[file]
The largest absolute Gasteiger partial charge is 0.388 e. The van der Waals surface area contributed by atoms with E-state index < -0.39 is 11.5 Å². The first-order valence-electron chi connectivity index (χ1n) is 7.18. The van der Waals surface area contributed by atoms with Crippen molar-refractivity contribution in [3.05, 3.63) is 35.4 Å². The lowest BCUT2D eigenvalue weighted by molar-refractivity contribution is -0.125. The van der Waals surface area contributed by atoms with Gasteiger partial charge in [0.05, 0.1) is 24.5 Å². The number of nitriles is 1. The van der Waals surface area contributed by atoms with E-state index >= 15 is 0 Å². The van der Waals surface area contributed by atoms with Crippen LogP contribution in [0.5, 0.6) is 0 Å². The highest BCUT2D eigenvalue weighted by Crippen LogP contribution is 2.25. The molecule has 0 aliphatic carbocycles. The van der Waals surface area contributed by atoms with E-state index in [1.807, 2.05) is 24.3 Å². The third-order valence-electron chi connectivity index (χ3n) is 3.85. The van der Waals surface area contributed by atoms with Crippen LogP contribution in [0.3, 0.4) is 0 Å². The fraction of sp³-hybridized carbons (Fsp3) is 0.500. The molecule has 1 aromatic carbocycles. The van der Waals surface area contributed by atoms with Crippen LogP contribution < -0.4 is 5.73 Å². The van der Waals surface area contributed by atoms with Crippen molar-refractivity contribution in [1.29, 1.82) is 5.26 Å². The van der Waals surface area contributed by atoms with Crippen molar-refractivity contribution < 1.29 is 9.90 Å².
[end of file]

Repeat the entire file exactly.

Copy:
The largest absolute Gasteiger partial charge is 0.388 e. The van der Waals surface area contributed by atoms with E-state index < -0.39 is 11.5 Å². The first-order valence-electron chi connectivity index (χ1n) is 7.18. The van der Waals surface area contributed by atoms with Crippen molar-refractivity contribution in [3.05, 3.63) is 35.4 Å². The lowest BCUT2D eigenvalue weighted by molar-refractivity contribution is -0.125. The van der Waals surface area contributed by atoms with Gasteiger partial charge in [0.05, 0.1) is 24.5 Å². The number of nitriles is 1. The van der Waals surface area contributed by atoms with E-state index >= 15 is 0 Å². The van der Waals surface area contributed by atoms with Crippen LogP contribution in [0.5, 0.6) is 0 Å². The highest BCUT2D eigenvalue weighted by Crippen LogP contribution is 2.25. The molecule has 0 aliphatic carbocycles. The van der Waals surface area contributed by atoms with E-state index in [1.807, 2.05) is 24.3 Å². The third-order valence-electron chi connectivity index (χ3n) is 3.85. The van der Waals surface area contributed by atoms with Crippen LogP contribution in [0.3, 0.4) is 0 Å². The fraction of sp³-hybridized carbons (Fsp3) is 0.500. The molecule has 1 aromatic carbocycles. The van der Waals surface area contributed by atoms with Crippen LogP contribution < -0.4 is 5.73 Å². The van der Waals surface area contributed by atoms with Crippen molar-refractivity contribution in [1.29, 1.82) is 5.26 Å². The van der Waals surface area contributed by atoms with Crippen molar-refractivity contribution < 1.29 is 9.90 Å².